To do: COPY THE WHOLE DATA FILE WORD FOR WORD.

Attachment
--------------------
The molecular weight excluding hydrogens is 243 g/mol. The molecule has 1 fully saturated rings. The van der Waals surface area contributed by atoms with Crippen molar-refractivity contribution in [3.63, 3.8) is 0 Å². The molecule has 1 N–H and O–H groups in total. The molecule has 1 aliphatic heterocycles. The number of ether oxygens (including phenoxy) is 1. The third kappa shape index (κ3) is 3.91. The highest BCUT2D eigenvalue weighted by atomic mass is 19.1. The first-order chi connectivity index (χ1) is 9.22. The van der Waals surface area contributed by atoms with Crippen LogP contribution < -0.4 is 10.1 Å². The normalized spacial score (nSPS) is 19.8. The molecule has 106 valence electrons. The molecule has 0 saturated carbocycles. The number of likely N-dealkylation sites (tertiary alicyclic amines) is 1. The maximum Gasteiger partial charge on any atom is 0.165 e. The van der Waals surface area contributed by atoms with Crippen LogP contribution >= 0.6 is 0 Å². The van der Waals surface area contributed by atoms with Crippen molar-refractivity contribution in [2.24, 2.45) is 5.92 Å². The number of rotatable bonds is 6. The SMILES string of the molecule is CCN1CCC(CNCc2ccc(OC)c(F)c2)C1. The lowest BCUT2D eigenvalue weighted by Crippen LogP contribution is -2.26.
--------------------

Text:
The molecular weight excluding hydrogens is 243 g/mol. The molecule has 1 fully saturated rings. The van der Waals surface area contributed by atoms with Crippen molar-refractivity contribution in [3.63, 3.8) is 0 Å². The molecule has 1 N–H and O–H groups in total. The molecule has 1 aliphatic heterocycles. The number of ether oxygens (including phenoxy) is 1. The third kappa shape index (κ3) is 3.91. The highest BCUT2D eigenvalue weighted by atomic mass is 19.1. The first-order chi connectivity index (χ1) is 9.22. The van der Waals surface area contributed by atoms with Crippen LogP contribution < -0.4 is 10.1 Å². The normalized spacial score (nSPS) is 19.8. The molecule has 106 valence electrons. The molecule has 0 saturated carbocycles. The number of likely N-dealkylation sites (tertiary alicyclic amines) is 1. The maximum Gasteiger partial charge on any atom is 0.165 e. The van der Waals surface area contributed by atoms with Crippen LogP contribution >= 0.6 is 0 Å². The van der Waals surface area contributed by atoms with Crippen molar-refractivity contribution in [2.24, 2.45) is 5.92 Å². The number of rotatable bonds is 6. The SMILES string of the molecule is CCN1CCC(CNCc2ccc(OC)c(F)c2)C1. The lowest BCUT2D eigenvalue weighted by Crippen LogP contribution is -2.26.